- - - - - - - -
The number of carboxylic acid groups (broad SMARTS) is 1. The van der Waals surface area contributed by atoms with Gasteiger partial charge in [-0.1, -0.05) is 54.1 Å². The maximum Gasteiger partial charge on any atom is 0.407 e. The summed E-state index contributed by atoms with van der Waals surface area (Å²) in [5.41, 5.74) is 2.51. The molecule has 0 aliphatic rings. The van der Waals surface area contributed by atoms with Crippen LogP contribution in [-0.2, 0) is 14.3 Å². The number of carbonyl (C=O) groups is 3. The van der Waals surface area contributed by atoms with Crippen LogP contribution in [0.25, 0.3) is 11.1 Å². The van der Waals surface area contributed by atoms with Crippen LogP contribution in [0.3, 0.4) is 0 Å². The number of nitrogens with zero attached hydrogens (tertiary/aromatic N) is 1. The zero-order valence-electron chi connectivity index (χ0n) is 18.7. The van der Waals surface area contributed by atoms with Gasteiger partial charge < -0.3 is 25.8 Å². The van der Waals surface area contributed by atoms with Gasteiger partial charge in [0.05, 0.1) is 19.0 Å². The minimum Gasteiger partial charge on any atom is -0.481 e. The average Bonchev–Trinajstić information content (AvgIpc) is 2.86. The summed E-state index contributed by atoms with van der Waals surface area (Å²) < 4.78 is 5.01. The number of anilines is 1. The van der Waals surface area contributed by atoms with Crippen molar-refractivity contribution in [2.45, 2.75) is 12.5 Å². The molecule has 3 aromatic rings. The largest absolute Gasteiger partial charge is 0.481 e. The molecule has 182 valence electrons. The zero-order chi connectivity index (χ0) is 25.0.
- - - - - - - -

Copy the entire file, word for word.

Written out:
The number of carboxylic acid groups (broad SMARTS) is 1. The van der Waals surface area contributed by atoms with Gasteiger partial charge in [-0.1, -0.05) is 54.1 Å². The maximum Gasteiger partial charge on any atom is 0.407 e. The summed E-state index contributed by atoms with van der Waals surface area (Å²) in [5.41, 5.74) is 2.51. The molecule has 0 aliphatic rings. The van der Waals surface area contributed by atoms with Crippen LogP contribution in [-0.2, 0) is 14.3 Å². The number of carbonyl (C=O) groups is 3. The van der Waals surface area contributed by atoms with Crippen LogP contribution in [0.25, 0.3) is 11.1 Å². The van der Waals surface area contributed by atoms with Crippen LogP contribution in [0.3, 0.4) is 0 Å². The number of nitrogens with zero attached hydrogens (tertiary/aromatic N) is 1. The zero-order valence-electron chi connectivity index (χ0n) is 18.7. The van der Waals surface area contributed by atoms with Gasteiger partial charge < -0.3 is 25.8 Å². The van der Waals surface area contributed by atoms with Gasteiger partial charge in [0.05, 0.1) is 19.0 Å². The minimum Gasteiger partial charge on any atom is -0.481 e. The average Bonchev–Trinajstić information content (AvgIpc) is 2.86. The summed E-state index contributed by atoms with van der Waals surface area (Å²) < 4.78 is 5.01. The number of anilines is 1. The van der Waals surface area contributed by atoms with Crippen molar-refractivity contribution in [2.45, 2.75) is 12.5 Å². The molecule has 3 aromatic rings. The largest absolute Gasteiger partial charge is 0.481 e. The molecule has 182 valence electrons. The zero-order chi connectivity index (χ0) is 25.0.